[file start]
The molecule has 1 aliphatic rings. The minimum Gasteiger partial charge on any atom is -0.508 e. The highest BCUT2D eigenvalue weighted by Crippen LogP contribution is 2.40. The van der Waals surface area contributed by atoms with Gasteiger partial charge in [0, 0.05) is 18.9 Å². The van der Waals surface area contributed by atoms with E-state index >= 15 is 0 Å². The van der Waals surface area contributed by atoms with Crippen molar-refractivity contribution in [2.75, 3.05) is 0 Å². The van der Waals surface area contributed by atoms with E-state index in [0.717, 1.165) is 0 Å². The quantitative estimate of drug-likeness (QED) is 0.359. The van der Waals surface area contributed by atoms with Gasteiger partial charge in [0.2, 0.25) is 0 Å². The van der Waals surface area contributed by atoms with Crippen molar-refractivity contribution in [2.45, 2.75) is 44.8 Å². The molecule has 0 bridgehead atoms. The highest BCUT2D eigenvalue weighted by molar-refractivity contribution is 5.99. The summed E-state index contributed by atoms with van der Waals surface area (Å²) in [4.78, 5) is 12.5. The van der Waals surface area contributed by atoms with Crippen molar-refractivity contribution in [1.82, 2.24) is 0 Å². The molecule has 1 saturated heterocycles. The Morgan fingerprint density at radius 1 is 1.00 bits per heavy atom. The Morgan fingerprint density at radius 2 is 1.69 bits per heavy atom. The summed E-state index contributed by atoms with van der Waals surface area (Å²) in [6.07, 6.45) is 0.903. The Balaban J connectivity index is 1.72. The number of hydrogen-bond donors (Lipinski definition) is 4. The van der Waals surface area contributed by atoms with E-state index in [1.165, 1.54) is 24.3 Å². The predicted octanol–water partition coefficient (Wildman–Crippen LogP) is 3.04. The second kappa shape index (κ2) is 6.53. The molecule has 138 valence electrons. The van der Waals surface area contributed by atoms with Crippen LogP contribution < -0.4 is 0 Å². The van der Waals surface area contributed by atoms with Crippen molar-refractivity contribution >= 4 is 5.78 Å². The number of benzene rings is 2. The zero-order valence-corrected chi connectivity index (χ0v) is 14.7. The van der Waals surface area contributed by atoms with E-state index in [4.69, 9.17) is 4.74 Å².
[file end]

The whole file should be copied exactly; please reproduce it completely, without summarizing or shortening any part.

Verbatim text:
The molecule has 1 aliphatic rings. The minimum Gasteiger partial charge on any atom is -0.508 e. The highest BCUT2D eigenvalue weighted by Crippen LogP contribution is 2.40. The van der Waals surface area contributed by atoms with Gasteiger partial charge in [0, 0.05) is 18.9 Å². The van der Waals surface area contributed by atoms with E-state index >= 15 is 0 Å². The van der Waals surface area contributed by atoms with Crippen molar-refractivity contribution in [2.75, 3.05) is 0 Å². The van der Waals surface area contributed by atoms with E-state index in [0.717, 1.165) is 0 Å². The quantitative estimate of drug-likeness (QED) is 0.359. The van der Waals surface area contributed by atoms with Gasteiger partial charge in [0.2, 0.25) is 0 Å². The van der Waals surface area contributed by atoms with Crippen molar-refractivity contribution in [2.45, 2.75) is 44.8 Å². The molecule has 0 bridgehead atoms. The highest BCUT2D eigenvalue weighted by molar-refractivity contribution is 5.99. The summed E-state index contributed by atoms with van der Waals surface area (Å²) in [4.78, 5) is 12.5. The van der Waals surface area contributed by atoms with Crippen molar-refractivity contribution in [1.82, 2.24) is 0 Å². The molecule has 1 saturated heterocycles. The Morgan fingerprint density at radius 1 is 1.00 bits per heavy atom. The Morgan fingerprint density at radius 2 is 1.69 bits per heavy atom. The summed E-state index contributed by atoms with van der Waals surface area (Å²) in [6.07, 6.45) is 0.903. The Balaban J connectivity index is 1.72. The number of hydrogen-bond donors (Lipinski definition) is 4. The van der Waals surface area contributed by atoms with E-state index in [1.165, 1.54) is 24.3 Å². The predicted octanol–water partition coefficient (Wildman–Crippen LogP) is 3.04. The second kappa shape index (κ2) is 6.53. The molecule has 138 valence electrons. The van der Waals surface area contributed by atoms with Crippen LogP contribution < -0.4 is 0 Å². The van der Waals surface area contributed by atoms with Crippen molar-refractivity contribution >= 4 is 5.78 Å². The number of benzene rings is 2. The zero-order valence-corrected chi connectivity index (χ0v) is 14.7. The van der Waals surface area contributed by atoms with E-state index in [4.69, 9.17) is 4.74 Å².